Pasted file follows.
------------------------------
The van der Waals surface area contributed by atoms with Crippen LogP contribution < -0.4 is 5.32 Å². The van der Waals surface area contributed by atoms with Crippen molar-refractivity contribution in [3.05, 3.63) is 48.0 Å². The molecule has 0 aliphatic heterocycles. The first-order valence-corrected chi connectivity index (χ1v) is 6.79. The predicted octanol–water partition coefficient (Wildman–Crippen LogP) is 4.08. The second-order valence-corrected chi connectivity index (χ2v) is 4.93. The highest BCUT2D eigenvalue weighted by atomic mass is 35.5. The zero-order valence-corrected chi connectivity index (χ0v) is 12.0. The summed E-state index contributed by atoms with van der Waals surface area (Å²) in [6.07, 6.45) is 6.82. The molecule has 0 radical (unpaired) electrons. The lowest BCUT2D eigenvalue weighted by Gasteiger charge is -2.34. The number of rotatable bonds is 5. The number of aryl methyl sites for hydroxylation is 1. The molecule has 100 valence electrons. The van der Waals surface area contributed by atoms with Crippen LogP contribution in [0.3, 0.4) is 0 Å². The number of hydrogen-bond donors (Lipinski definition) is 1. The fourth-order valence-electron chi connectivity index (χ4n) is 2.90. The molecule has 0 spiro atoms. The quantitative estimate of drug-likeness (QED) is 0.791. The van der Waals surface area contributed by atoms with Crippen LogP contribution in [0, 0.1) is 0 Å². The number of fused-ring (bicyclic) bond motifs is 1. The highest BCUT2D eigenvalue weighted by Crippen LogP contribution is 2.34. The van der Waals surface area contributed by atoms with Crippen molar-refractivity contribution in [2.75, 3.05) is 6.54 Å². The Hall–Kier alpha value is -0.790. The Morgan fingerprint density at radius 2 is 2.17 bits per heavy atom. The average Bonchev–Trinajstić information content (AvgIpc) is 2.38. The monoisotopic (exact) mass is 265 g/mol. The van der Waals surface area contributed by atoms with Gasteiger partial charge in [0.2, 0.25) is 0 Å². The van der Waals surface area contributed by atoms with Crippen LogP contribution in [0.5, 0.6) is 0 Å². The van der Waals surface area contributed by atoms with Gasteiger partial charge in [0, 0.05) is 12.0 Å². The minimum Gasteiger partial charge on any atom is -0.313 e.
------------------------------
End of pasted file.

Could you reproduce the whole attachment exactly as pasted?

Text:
The van der Waals surface area contributed by atoms with Crippen LogP contribution < -0.4 is 5.32 Å². The van der Waals surface area contributed by atoms with Crippen molar-refractivity contribution in [3.05, 3.63) is 48.0 Å². The molecule has 0 aliphatic heterocycles. The first-order valence-corrected chi connectivity index (χ1v) is 6.79. The predicted octanol–water partition coefficient (Wildman–Crippen LogP) is 4.08. The second-order valence-corrected chi connectivity index (χ2v) is 4.93. The highest BCUT2D eigenvalue weighted by atomic mass is 35.5. The zero-order valence-corrected chi connectivity index (χ0v) is 12.0. The summed E-state index contributed by atoms with van der Waals surface area (Å²) in [6.07, 6.45) is 6.82. The molecule has 0 radical (unpaired) electrons. The lowest BCUT2D eigenvalue weighted by Gasteiger charge is -2.34. The number of rotatable bonds is 5. The number of aryl methyl sites for hydroxylation is 1. The molecule has 100 valence electrons. The van der Waals surface area contributed by atoms with Crippen LogP contribution in [0.3, 0.4) is 0 Å². The number of hydrogen-bond donors (Lipinski definition) is 1. The fourth-order valence-electron chi connectivity index (χ4n) is 2.90. The molecule has 0 spiro atoms. The quantitative estimate of drug-likeness (QED) is 0.791. The van der Waals surface area contributed by atoms with Crippen LogP contribution in [0, 0.1) is 0 Å². The number of fused-ring (bicyclic) bond motifs is 1. The highest BCUT2D eigenvalue weighted by Crippen LogP contribution is 2.34. The van der Waals surface area contributed by atoms with Crippen molar-refractivity contribution in [2.75, 3.05) is 6.54 Å². The Hall–Kier alpha value is -0.790. The Morgan fingerprint density at radius 2 is 2.17 bits per heavy atom. The average Bonchev–Trinajstić information content (AvgIpc) is 2.38. The monoisotopic (exact) mass is 265 g/mol. The van der Waals surface area contributed by atoms with Gasteiger partial charge in [0.2, 0.25) is 0 Å². The van der Waals surface area contributed by atoms with Crippen LogP contribution in [0.5, 0.6) is 0 Å². The van der Waals surface area contributed by atoms with Gasteiger partial charge in [0, 0.05) is 12.0 Å². The minimum Gasteiger partial charge on any atom is -0.313 e.